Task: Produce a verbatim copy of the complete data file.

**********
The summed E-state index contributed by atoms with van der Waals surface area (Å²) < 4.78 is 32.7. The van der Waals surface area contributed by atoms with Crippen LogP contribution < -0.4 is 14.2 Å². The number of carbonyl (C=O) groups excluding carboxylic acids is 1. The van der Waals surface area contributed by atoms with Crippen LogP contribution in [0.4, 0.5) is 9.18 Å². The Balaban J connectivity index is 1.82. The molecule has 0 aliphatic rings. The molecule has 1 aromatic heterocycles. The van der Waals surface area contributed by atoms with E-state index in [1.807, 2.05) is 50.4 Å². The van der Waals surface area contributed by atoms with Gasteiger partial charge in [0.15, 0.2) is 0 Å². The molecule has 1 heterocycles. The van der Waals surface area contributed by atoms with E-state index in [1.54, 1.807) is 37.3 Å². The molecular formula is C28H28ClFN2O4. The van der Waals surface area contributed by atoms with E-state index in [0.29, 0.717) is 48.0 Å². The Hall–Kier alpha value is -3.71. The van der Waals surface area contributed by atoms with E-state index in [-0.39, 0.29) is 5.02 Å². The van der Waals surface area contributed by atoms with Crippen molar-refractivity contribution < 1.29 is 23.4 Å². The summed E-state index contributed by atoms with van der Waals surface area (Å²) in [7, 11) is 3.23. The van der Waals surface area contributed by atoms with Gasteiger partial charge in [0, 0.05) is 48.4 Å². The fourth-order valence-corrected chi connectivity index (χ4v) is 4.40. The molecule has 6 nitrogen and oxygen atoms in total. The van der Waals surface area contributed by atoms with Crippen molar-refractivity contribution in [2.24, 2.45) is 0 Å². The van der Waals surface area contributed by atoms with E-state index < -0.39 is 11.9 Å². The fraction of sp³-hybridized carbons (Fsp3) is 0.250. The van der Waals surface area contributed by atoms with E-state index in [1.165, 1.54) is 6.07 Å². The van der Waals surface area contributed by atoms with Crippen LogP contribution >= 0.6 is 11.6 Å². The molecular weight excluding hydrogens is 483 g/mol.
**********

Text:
The summed E-state index contributed by atoms with van der Waals surface area (Å²) < 4.78 is 32.7. The van der Waals surface area contributed by atoms with Crippen LogP contribution < -0.4 is 14.2 Å². The number of carbonyl (C=O) groups excluding carboxylic acids is 1. The van der Waals surface area contributed by atoms with Crippen LogP contribution in [0.4, 0.5) is 9.18 Å². The Balaban J connectivity index is 1.82. The molecule has 0 aliphatic rings. The molecule has 1 aromatic heterocycles. The van der Waals surface area contributed by atoms with E-state index in [1.807, 2.05) is 50.4 Å². The van der Waals surface area contributed by atoms with Gasteiger partial charge in [0.15, 0.2) is 0 Å². The molecule has 1 heterocycles. The van der Waals surface area contributed by atoms with E-state index in [1.54, 1.807) is 37.3 Å². The molecular formula is C28H28ClFN2O4. The van der Waals surface area contributed by atoms with E-state index in [0.29, 0.717) is 48.0 Å². The Hall–Kier alpha value is -3.71. The van der Waals surface area contributed by atoms with E-state index in [-0.39, 0.29) is 5.02 Å². The van der Waals surface area contributed by atoms with Crippen molar-refractivity contribution < 1.29 is 23.4 Å². The summed E-state index contributed by atoms with van der Waals surface area (Å²) in [7, 11) is 3.23. The van der Waals surface area contributed by atoms with Gasteiger partial charge in [0, 0.05) is 48.4 Å². The fourth-order valence-corrected chi connectivity index (χ4v) is 4.40. The molecule has 6 nitrogen and oxygen atoms in total. The van der Waals surface area contributed by atoms with Crippen molar-refractivity contribution in [2.24, 2.45) is 0 Å². The van der Waals surface area contributed by atoms with E-state index < -0.39 is 11.9 Å². The fraction of sp³-hybridized carbons (Fsp3) is 0.250. The van der Waals surface area contributed by atoms with E-state index in [1.165, 1.54) is 6.07 Å². The van der Waals surface area contributed by atoms with Crippen LogP contribution >= 0.6 is 11.6 Å². The molecular weight excluding hydrogens is 483 g/mol.